It will be no surprise to most of you that I’m all for using WordPress to power library websites. The list of reasons to use it is long, but there’s one thing of which I’m not too terribly fond. The URLs. I dislike when URLs/look/like/this/and/contain a bunch of words and slashes, and WordPress URLs can get to be that way.
Let me say straightaway that WordPress URLs can easily be changed from something ugly and useless like:
to something pretty like:
That’s what I use on this site just because I’m picky and I like how clean it looks. WordPress URLs can move beyond just being not ugly to being useful and informative. Something like:
Great! Moving beyond post numbers and putting content in the URLs is good for spiders indexing sites, right? This even prettier permalink arrangement uses WordPress page titles as URLs. It isn’t difficult to accomplish. Here’s the page in the WordPress Codex on Using Permalinks.
What’s not to like then? Even though they’re pretty, WordPress URLs can get long when pages are nested under other parent pages, especially if the page titles are more than one word. It would be possible to not have any nested pages, but it is useful for the sake of organization. I also do it so only main pages appear on the header of my library’s site.
The URL for the Loan Periods page on the NPPL site isn’t too long:
but the URL to our Click-A-Story page is way too long. How are we supposed to advertise the program with a URL like this?
Yikes! That’s way too unwieldy to put on promotional material.
fun with 301 redirects
To use 301 redirects it is necessary to edit a special file called .htaccess. It is a little tricky making and or finding your .htaccess file, but the Codex has a great section called Where’s my
My redirects are probably not 100% well formed, but they work. Here’s how I changed the long Click-A-Story URL into http://www.nplibrary.org/clickastory.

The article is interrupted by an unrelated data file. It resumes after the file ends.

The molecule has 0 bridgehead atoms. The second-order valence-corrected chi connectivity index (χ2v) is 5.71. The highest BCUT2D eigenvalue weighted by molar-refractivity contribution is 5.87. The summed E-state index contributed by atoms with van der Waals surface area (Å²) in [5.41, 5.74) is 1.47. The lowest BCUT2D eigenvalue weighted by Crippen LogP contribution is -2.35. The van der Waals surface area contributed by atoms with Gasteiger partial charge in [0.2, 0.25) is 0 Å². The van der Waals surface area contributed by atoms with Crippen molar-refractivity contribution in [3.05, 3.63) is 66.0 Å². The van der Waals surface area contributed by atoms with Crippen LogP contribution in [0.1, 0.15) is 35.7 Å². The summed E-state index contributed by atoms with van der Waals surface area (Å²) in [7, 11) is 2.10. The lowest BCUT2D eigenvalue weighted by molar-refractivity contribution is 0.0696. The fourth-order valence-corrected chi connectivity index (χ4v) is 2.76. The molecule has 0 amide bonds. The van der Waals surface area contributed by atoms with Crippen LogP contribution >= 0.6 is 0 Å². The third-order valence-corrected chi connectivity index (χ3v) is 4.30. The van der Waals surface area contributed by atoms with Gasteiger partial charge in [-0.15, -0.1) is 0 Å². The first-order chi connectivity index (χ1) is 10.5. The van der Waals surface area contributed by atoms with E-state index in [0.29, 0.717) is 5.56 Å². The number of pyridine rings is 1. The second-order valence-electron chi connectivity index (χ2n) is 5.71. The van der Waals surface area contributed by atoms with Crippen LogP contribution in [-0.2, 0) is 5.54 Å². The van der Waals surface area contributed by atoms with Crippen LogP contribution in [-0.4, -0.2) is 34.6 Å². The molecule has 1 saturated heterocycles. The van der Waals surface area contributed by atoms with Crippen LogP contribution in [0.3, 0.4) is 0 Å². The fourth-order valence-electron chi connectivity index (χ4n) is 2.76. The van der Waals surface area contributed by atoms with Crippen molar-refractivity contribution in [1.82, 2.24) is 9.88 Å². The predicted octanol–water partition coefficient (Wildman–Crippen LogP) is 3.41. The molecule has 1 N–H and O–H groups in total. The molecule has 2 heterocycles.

Redirect 301 /clickastory http://nplibrary.org/kids-and-teens/click-a-story
Redirect 301 /wifi http://nplibrary.org/about/wifi-at-the-nppl
To promote patron access to their accounts we can advertise http://www.nplibrary.org/account instead of using the long Polaris URL.
Redirect 301 /account http://www.wccls.org/polaris/patronaccount/default. aspx?ctx=1.1033.0.0.1
While our library cooperative did a nice job making the URL http://www.wccls.org/search to lead to a search page, http://www.nplibrary.org/find will take users what I’ve found to be a more reliable search page.
Redirect 301 /find http://www.wccls.org/polaris/Search/default. aspx?ctx=1.1033.0.0.1
Using these redirects to create URLs that are easy to print, remember and use is the best of both worlds. The real URLs contain good descriptive content for search engine spiders, and patrons have easy URLs. Hurrah.
I’d like to get a bit more fancy and use mod_rewrite for these redirects. mod_rewrite is an Apache server module that can manipulte and rewrite URLs. I tried to use it before and had a bit of success, but I’m not ashamed to say it isn’t easy. Even its own documentation calls it voodoo. With mod_rewrite, I’m pretty sure it would be possible to not only redirect from user-friendly URLs, but also display them in the address bar. If anyone wants to tutor me I’m all ears.
One more thing. Using redirects isn’t just for WordPress. I’m sure there are plenty of library URLs that could use simplifying and redirects also might come in handy when doing website redesigns. When you need to change the structure of your URLs that are already indexed, and in your users’ bookmarks, you can do so without fear of losing rank or causing 404s.